September 18th is that most special day once a year to reflect on the musical legacy of Emily Remler. There are many favorites to be shared and requested throughout the day. Be sure to send your most loved selections to a friend or station and be part of the bond that connects us all to her memory. We are grateful to Rob Strait for preparing the head transcription of Waltz For My Grandfather in honor of Em's day.
Strait-Waltz"Waltz is another beautiful Emily composition. I've transcribed the main theme here which is played chord-melody style. This one is deceptively difficult with lots of challenging chord voicings (and tough to transcribe too!). I've included the left hand fingerings which are critical because Emily utilizes her thumb, as well as many full and partial finger barres. She often uses the first finger, but she also barres the second and third finger at times. It takes some practice to learn to collapse the left hand finger joints to execute these barres, but slow and patient practice will yield great benefits as there are some really hip voicings to learn.

The key to making this transcription sound good is to try and let all the notes ring as much as possible (listening to Emily's performance will help immensely). The chord symbols indicated are related to their function in the harmony of the tune (dictated by the bass), but many of the chord forms will be recognized as substitutions, inversions, or misspellings. I've noted a couple of these in the music. For example, in measure 25 the chord form is clearly a Gmaj7, but it "functions" in the harmony as an Em9. That's actually a common chord substitution and soloing device, whenever you want a min9 sound, you simply play a Maj7 chord/arpeggio up a minor third from the root of the minor chord (i.e. Gmaj7 for an Em9 sound). Hip! - Rob Strait"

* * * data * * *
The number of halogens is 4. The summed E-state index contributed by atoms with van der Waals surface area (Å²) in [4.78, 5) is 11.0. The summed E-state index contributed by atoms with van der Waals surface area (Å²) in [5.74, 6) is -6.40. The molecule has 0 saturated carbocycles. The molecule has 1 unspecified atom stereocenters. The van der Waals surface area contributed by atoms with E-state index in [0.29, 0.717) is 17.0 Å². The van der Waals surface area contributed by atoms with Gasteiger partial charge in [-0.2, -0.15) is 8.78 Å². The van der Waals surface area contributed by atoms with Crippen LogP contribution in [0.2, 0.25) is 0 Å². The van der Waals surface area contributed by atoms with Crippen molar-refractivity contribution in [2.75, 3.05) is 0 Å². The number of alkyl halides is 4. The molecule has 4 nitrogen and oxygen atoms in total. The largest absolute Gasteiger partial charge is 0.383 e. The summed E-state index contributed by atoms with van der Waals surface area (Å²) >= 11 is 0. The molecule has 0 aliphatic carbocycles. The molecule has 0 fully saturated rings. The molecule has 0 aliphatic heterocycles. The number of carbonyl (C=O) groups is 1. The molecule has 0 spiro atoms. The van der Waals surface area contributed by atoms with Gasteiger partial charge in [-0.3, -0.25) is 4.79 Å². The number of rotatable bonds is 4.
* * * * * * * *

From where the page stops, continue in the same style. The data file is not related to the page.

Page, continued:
And a remembrance from Rob Dyer who met and played with Emily while in New Orleans.

chance passages held tightly in hand how could we know
candles brightly arranging our lives how could we know
the soft harmonies of the dirge how could we know
they say the good die young when she passed, I knew I would live forever
~ R. Dyer

Just a thank you for the recognition given to Emily here. We met and played a few times in New Orleans in '78 & '79, Hank Mackie was a local teacher (World of Strings) and I worked with his younger brother. As fate would have it, my mentor, Steve Smith was taking lessons from Hank and during a visit he recommended I come to an open jam at a little smoothie bar place.

RobDyer I recall we covered Great Stream (Pat Martino) and I was petrified at Emily's calmness and skill...her gigs with Lil' Queenie (Leigh harris) were nothing compared to her jazz chops.

There I was on a small stage with Emily and her 330, Johnny Vidacovich on drums and maybe 6 people listening including Hank, it was one of my most cherished jams. I was blessed to have had a short meeting with her and so many who have, surely feel the same way.

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